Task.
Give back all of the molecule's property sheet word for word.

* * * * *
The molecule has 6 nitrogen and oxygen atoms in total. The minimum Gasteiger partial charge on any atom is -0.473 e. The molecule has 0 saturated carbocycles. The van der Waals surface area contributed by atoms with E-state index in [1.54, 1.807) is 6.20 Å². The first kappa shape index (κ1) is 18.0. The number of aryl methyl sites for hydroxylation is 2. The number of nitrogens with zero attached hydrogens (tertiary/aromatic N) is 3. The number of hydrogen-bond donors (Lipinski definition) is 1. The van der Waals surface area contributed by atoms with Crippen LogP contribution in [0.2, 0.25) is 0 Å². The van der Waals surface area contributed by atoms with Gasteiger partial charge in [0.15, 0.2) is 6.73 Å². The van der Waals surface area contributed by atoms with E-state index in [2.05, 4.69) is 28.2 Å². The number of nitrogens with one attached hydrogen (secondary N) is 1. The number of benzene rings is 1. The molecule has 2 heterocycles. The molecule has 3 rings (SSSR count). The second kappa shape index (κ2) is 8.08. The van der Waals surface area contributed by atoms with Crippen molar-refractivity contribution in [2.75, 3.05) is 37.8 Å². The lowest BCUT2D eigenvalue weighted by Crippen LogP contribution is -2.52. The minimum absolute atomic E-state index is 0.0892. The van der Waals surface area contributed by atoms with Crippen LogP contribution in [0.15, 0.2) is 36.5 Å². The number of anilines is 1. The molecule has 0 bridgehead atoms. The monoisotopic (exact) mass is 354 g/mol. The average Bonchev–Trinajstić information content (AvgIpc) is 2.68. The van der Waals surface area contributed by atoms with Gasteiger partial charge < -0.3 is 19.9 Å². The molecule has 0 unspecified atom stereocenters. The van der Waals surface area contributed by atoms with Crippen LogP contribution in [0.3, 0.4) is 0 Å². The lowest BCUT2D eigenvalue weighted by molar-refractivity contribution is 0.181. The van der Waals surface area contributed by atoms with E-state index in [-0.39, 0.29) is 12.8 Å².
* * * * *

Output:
The molecule has 6 nitrogen and oxygen atoms in total. The minimum Gasteiger partial charge on any atom is -0.473 e. The molecule has 0 saturated carbocycles. The van der Waals surface area contributed by atoms with E-state index in [1.54, 1.807) is 6.20 Å². The first kappa shape index (κ1) is 18.0. The number of aryl methyl sites for hydroxylation is 2. The number of nitrogens with zero attached hydrogens (tertiary/aromatic N) is 3. The number of hydrogen-bond donors (Lipinski definition) is 1. The van der Waals surface area contributed by atoms with Crippen LogP contribution in [0.2, 0.25) is 0 Å². The van der Waals surface area contributed by atoms with Gasteiger partial charge in [0.15, 0.2) is 6.73 Å². The van der Waals surface area contributed by atoms with E-state index in [2.05, 4.69) is 28.2 Å². The number of nitrogens with one attached hydrogen (secondary N) is 1. The number of benzene rings is 1. The molecule has 2 heterocycles. The molecule has 3 rings (SSSR count). The second kappa shape index (κ2) is 8.08. The van der Waals surface area contributed by atoms with Crippen molar-refractivity contribution in [2.75, 3.05) is 37.8 Å². The lowest BCUT2D eigenvalue weighted by Crippen LogP contribution is -2.52. The minimum absolute atomic E-state index is 0.0892. The van der Waals surface area contributed by atoms with Crippen LogP contribution in [0.15, 0.2) is 36.5 Å². The number of anilines is 1. The molecule has 0 bridgehead atoms. The monoisotopic (exact) mass is 354 g/mol. The average Bonchev–Trinajstić information content (AvgIpc) is 2.68. The van der Waals surface area contributed by atoms with Gasteiger partial charge < -0.3 is 19.9 Å². The molecule has 0 unspecified atom stereocenters. The van der Waals surface area contributed by atoms with Crippen LogP contribution in [0.3, 0.4) is 0 Å². The lowest BCUT2D eigenvalue weighted by molar-refractivity contribution is 0.181. The van der Waals surface area contributed by atoms with E-state index in [-0.39, 0.29) is 12.8 Å².